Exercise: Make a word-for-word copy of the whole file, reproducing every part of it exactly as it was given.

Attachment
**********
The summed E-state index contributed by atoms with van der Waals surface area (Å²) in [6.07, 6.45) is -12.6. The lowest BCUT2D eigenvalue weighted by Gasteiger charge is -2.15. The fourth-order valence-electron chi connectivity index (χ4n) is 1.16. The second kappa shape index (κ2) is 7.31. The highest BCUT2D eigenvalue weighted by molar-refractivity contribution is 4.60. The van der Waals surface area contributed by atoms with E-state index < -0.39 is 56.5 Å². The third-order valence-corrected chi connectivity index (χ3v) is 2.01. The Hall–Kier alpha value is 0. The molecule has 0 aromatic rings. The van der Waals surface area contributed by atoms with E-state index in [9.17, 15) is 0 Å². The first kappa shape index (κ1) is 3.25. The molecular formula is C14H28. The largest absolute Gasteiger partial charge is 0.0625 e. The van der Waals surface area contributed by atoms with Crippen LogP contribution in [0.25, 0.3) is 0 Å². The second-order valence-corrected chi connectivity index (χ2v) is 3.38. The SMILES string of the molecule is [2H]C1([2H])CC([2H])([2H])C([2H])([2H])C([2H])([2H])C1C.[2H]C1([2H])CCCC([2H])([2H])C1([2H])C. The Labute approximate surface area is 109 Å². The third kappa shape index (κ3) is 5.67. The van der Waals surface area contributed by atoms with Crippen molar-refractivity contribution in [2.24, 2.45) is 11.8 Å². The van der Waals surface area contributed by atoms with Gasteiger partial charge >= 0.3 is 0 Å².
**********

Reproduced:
The summed E-state index contributed by atoms with van der Waals surface area (Å²) in [6.07, 6.45) is -12.6. The lowest BCUT2D eigenvalue weighted by Gasteiger charge is -2.15. The fourth-order valence-electron chi connectivity index (χ4n) is 1.16. The second kappa shape index (κ2) is 7.31. The highest BCUT2D eigenvalue weighted by molar-refractivity contribution is 4.60. The van der Waals surface area contributed by atoms with E-state index < -0.39 is 56.5 Å². The third-order valence-corrected chi connectivity index (χ3v) is 2.01. The Hall–Kier alpha value is 0. The molecule has 0 aromatic rings. The van der Waals surface area contributed by atoms with E-state index in [9.17, 15) is 0 Å². The first kappa shape index (κ1) is 3.25. The molecular formula is C14H28. The largest absolute Gasteiger partial charge is 0.0625 e. The van der Waals surface area contributed by atoms with Crippen LogP contribution in [0.25, 0.3) is 0 Å². The second-order valence-corrected chi connectivity index (χ2v) is 3.38. The SMILES string of the molecule is [2H]C1([2H])CC([2H])([2H])C([2H])([2H])C([2H])([2H])C1C.[2H]C1([2H])CCCC([2H])([2H])C1([2H])C. The Labute approximate surface area is 109 Å². The third kappa shape index (κ3) is 5.67. The van der Waals surface area contributed by atoms with Crippen molar-refractivity contribution in [2.24, 2.45) is 11.8 Å². The van der Waals surface area contributed by atoms with Gasteiger partial charge >= 0.3 is 0 Å².